Climbing Team Completes First Ascent of the Mirror Wall in Greenland

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A few weeks back I posted a story about a team of climbers that were attempting to become the first to complete an ascent of an impressive rock face in Greenland known as the Mirror Wall. At the time, the squad had just launched their expedition after spending more than year planning its logistics, and weeks just getting to the mountain. But after spending 12 nights on the massive face, the group was able to reach their objective, topping out in the middle of a snow storm.

The team was led by British rock climber Leo Houlding, who was accompanied by Joe Möhle, Matt Pickles, Matt Pycroft and Waldo Etherington. They managed to ascend the 1200 meter (3937 ft) wall in 25 pitches, 23 of which were free-climbed.

The remote and massive north face of the Mirror Walls has been compared to the iconic Dawn Wall in Yosemite that drew so much media attention earlier this year. But unlike the Dawn Wall, the this climbing challenge is very remote, requiring the team to be flown into their starting point, and later retrieved by helicopter. It is also taller than the Dawn Wall, with a similarly smooth rock face that is guarded by snow and ice seracs.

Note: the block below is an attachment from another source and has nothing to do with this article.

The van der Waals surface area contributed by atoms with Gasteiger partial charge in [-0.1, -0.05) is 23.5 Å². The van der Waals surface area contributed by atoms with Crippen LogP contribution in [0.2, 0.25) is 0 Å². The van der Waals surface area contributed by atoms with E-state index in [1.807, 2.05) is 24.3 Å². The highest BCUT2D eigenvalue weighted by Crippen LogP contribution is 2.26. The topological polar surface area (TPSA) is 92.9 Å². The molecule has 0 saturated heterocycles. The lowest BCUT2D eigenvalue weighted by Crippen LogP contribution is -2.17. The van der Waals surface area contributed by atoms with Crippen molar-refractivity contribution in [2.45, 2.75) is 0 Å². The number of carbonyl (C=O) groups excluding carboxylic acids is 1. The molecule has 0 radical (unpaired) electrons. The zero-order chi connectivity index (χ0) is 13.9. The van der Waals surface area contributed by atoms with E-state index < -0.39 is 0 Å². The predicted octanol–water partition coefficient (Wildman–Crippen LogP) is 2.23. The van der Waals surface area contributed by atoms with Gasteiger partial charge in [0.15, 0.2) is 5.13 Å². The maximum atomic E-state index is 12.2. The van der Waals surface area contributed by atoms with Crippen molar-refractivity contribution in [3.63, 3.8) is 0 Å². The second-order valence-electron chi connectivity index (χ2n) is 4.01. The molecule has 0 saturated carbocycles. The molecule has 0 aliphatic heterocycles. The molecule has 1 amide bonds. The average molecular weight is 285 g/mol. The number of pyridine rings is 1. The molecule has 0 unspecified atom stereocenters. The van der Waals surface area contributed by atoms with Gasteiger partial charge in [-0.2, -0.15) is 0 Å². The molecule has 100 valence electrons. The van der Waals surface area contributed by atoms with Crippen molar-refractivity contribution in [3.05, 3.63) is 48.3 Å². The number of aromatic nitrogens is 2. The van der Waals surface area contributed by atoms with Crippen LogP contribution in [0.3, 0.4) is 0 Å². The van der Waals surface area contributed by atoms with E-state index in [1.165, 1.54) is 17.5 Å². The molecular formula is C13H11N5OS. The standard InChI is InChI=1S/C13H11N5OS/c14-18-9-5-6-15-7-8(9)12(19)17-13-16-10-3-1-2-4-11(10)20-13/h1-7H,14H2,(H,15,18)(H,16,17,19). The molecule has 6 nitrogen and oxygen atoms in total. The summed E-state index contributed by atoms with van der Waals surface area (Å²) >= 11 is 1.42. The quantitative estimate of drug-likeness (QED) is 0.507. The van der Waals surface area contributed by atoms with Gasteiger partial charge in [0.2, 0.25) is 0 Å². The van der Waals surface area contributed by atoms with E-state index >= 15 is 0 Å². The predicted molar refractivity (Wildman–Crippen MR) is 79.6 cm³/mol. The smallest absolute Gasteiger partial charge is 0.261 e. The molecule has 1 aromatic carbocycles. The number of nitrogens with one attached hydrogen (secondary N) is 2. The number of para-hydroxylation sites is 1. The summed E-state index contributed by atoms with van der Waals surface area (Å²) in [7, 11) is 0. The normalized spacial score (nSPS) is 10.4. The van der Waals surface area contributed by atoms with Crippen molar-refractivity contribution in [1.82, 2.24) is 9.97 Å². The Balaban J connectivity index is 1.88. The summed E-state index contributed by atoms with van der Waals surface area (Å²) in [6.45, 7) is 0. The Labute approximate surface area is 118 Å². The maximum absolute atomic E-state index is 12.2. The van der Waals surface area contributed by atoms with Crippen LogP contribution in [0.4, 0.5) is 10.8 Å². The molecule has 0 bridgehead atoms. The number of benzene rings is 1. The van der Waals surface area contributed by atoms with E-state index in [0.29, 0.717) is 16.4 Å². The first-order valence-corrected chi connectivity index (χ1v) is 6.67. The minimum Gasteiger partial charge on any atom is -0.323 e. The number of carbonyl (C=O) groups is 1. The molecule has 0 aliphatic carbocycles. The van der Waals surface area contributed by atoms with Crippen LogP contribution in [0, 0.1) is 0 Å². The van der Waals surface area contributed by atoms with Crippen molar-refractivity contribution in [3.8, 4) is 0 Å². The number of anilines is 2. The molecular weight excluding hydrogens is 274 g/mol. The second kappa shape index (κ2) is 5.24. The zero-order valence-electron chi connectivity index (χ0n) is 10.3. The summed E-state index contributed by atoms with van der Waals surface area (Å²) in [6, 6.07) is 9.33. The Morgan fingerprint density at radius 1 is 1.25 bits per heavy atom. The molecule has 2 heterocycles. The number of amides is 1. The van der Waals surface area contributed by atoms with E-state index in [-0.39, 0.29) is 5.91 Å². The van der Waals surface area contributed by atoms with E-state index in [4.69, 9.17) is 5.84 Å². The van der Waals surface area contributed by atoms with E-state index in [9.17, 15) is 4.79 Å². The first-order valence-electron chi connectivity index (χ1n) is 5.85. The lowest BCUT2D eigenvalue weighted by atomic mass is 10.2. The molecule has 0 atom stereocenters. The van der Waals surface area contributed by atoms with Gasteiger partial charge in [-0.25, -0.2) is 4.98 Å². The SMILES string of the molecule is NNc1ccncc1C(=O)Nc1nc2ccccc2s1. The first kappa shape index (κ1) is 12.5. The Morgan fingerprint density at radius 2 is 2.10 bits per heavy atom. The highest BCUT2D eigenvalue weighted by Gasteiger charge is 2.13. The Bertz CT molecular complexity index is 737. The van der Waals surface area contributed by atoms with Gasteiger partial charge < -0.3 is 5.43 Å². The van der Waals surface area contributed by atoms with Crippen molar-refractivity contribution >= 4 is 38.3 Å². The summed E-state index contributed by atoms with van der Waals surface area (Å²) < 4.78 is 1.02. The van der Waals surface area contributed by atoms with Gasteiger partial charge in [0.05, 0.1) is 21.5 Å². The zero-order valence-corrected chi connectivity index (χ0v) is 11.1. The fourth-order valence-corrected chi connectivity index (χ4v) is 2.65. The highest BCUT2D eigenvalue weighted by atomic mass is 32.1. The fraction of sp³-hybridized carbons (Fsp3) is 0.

Despite those difficulties however, the team managed to reach the summit at 4:20 AM local time on July 22. Inclement weather didn’t allow them to enjoy their success for long, as they also had to find a safe way to descend and get back to Base Camp in time for their scheduled July 28 pick-up. Fortunately the were all able to get down safely and have now started their journey home.

You can learn more about their adventure, and read the archives of their dispatches, on a website created specifically for the climb that is hosted by Berghaus, the major sponsor of the Mirror Wall expedition. It looks like it was quite an excursion.

Kraig Becker